The effect

The drawing class (c) 2017 Samantha Groenestyn

Images seep into language, and in so doing they add colour and liveliness. The metaphor chases after the potency of the image, abandoning the bald precision of description for a surprising visual equivalence painted in words. But Lichtenstein (1993: 204) is eager to persuade us that the image itself is something autonomous and specific. Though it can be imported into language, it does not consist in language. Nor is it simply the flipside of verbal description, an illustration of words. Our encounter with the image should reach beyond the boundaries of language.

Lichtenstein’s (1993 [1989]: 4, 63) incredible book, The Eloquence of Colour, champions the unruly and indispensable element of painting that is colour, the rogue party in painting’s troubled relationship with philosophy. She sees in colour–stubbornly material, emotional and seductive–the very thing that makes painting both distinct and effective. It is the part that Plato could not subdue, when he rightly recognised the seductive and deceptive threat of the image. Plato’s move, Lichtenstein (1993: 142) explains, was swift and decisive: he derailed the theoretical hopes of the image by framing the debate on the territory of language. The image must defend itself by the standards of discourse, and so too must painting if it wishes to emerge from the mechanical arts and prove itself a ‘legitimate form of knowledge’ (Lichtenstein, 1993: 204).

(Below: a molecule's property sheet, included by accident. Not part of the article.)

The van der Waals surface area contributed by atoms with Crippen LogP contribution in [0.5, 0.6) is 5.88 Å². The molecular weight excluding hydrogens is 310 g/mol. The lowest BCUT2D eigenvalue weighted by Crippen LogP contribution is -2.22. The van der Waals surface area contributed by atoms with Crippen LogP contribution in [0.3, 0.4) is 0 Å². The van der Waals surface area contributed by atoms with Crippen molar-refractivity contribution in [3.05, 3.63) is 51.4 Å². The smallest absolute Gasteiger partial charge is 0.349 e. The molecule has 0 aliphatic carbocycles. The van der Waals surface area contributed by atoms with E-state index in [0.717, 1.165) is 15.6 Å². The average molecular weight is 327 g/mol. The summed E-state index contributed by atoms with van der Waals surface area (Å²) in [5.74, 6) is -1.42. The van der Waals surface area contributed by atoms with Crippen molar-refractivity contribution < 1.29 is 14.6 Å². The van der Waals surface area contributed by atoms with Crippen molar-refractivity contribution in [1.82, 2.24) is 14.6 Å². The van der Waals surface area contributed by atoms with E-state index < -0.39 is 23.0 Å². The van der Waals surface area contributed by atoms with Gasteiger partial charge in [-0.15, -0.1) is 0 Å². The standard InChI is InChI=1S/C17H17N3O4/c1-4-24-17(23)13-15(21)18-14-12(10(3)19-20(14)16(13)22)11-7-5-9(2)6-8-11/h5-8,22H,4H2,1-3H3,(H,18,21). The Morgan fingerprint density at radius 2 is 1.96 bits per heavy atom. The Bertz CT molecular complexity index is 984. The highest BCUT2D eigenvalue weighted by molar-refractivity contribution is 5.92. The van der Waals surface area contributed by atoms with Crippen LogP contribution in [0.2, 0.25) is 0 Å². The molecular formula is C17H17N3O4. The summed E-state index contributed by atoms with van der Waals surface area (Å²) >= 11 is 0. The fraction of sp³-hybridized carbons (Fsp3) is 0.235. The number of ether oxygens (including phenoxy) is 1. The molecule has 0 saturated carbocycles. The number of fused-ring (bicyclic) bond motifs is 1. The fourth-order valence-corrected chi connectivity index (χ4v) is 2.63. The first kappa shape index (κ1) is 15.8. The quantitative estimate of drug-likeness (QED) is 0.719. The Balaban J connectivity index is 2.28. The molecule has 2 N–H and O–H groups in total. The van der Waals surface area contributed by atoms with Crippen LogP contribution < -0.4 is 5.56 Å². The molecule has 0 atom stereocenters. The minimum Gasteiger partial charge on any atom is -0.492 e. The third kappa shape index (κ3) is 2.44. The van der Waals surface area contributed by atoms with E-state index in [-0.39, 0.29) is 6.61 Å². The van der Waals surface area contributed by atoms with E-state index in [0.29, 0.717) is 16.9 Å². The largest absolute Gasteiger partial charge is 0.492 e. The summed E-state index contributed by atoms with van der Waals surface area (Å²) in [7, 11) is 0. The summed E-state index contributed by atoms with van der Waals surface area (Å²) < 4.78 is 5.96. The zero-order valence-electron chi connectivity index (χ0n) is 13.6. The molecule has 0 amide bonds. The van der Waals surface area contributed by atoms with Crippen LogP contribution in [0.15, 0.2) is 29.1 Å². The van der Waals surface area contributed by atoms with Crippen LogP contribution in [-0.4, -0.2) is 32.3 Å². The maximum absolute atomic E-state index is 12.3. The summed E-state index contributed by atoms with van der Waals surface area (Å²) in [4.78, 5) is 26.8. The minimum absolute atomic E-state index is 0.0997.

Even Aristotle’s defence of the visual does not challenge this founding assumption, which has plagued the visual and performative arts ever since (Lichtenstein, 1993: 62). He resigns himself to the ontologically deficient status of materiality, to the inferiority of appearances and the Spectacle (Aristotle. Rhet. III.1, 1404a1-4, trans. Roberts; Poet. B.6, 1450b17-19, trans. Bywater; Lichtenstein, 1993: 63). Colour suffers from this prejudice more than drawing–for drawing is crisp and measurable, and able to describe a story, and thus more readily tamed for discursive purposes. Yet in defining the image as something linear and illustrative–as the metaphor–philosophical discourse frames the question for its own advantage, constructing a straw man which it then proceeds to dominate (Lichtenstein, 1993: 44; 82). Painting, resplendent with colour, defies discourse because it does not consist entirely in drawing. The image ought to defend itself precisely on its own non-discursive grounds.